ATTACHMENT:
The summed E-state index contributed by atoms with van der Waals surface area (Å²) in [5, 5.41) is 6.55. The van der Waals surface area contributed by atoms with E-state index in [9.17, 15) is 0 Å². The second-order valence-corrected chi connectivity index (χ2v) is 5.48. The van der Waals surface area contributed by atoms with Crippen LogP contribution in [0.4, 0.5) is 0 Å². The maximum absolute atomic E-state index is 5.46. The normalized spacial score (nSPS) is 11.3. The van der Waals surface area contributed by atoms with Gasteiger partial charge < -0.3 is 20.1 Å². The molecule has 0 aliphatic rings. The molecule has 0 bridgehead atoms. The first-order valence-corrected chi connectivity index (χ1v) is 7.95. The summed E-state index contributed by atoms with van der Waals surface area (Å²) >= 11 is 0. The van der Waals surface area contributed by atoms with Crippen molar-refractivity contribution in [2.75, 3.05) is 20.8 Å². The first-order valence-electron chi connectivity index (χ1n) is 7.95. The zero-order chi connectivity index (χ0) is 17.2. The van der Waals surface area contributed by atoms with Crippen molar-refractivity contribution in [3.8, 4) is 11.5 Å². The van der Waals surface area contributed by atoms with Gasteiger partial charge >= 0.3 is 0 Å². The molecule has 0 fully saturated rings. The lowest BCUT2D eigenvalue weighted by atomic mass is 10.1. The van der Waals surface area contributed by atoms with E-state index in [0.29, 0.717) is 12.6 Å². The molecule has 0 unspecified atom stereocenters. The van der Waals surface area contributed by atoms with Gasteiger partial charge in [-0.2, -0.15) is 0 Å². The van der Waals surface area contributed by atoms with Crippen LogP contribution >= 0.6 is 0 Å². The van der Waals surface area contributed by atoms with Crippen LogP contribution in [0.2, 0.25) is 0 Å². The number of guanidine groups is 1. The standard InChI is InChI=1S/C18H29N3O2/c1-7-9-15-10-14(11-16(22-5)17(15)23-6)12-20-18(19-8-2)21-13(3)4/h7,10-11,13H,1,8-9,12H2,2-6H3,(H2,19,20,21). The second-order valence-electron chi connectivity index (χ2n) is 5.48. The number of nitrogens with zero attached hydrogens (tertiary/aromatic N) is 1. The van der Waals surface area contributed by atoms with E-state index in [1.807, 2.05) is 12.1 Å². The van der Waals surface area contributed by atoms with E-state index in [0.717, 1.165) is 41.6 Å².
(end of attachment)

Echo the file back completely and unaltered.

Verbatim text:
The summed E-state index contributed by atoms with van der Waals surface area (Å²) in [5, 5.41) is 6.55. The van der Waals surface area contributed by atoms with E-state index in [9.17, 15) is 0 Å². The second-order valence-corrected chi connectivity index (χ2v) is 5.48. The van der Waals surface area contributed by atoms with Crippen LogP contribution in [0.4, 0.5) is 0 Å². The maximum absolute atomic E-state index is 5.46. The normalized spacial score (nSPS) is 11.3. The van der Waals surface area contributed by atoms with Gasteiger partial charge < -0.3 is 20.1 Å². The molecule has 0 aliphatic rings. The molecule has 0 bridgehead atoms. The first-order valence-corrected chi connectivity index (χ1v) is 7.95. The summed E-state index contributed by atoms with van der Waals surface area (Å²) >= 11 is 0. The van der Waals surface area contributed by atoms with Crippen molar-refractivity contribution in [2.75, 3.05) is 20.8 Å². The first-order valence-electron chi connectivity index (χ1n) is 7.95. The zero-order chi connectivity index (χ0) is 17.2. The van der Waals surface area contributed by atoms with Crippen molar-refractivity contribution in [3.8, 4) is 11.5 Å². The van der Waals surface area contributed by atoms with Gasteiger partial charge >= 0.3 is 0 Å². The molecule has 0 fully saturated rings. The lowest BCUT2D eigenvalue weighted by atomic mass is 10.1. The van der Waals surface area contributed by atoms with E-state index in [0.29, 0.717) is 12.6 Å². The molecule has 0 unspecified atom stereocenters. The van der Waals surface area contributed by atoms with Gasteiger partial charge in [-0.2, -0.15) is 0 Å². The van der Waals surface area contributed by atoms with Crippen LogP contribution >= 0.6 is 0 Å². The van der Waals surface area contributed by atoms with Crippen LogP contribution in [0.2, 0.25) is 0 Å². The number of guanidine groups is 1. The standard InChI is InChI=1S/C18H29N3O2/c1-7-9-15-10-14(11-16(22-5)17(15)23-6)12-20-18(19-8-2)21-13(3)4/h7,10-11,13H,1,8-9,12H2,2-6H3,(H2,19,20,21). The second-order valence-electron chi connectivity index (χ2n) is 5.48. The number of nitrogens with zero attached hydrogens (tertiary/aromatic N) is 1. The van der Waals surface area contributed by atoms with E-state index in [1.807, 2.05) is 12.1 Å². The van der Waals surface area contributed by atoms with E-state index in [0.717, 1.165) is 41.6 Å².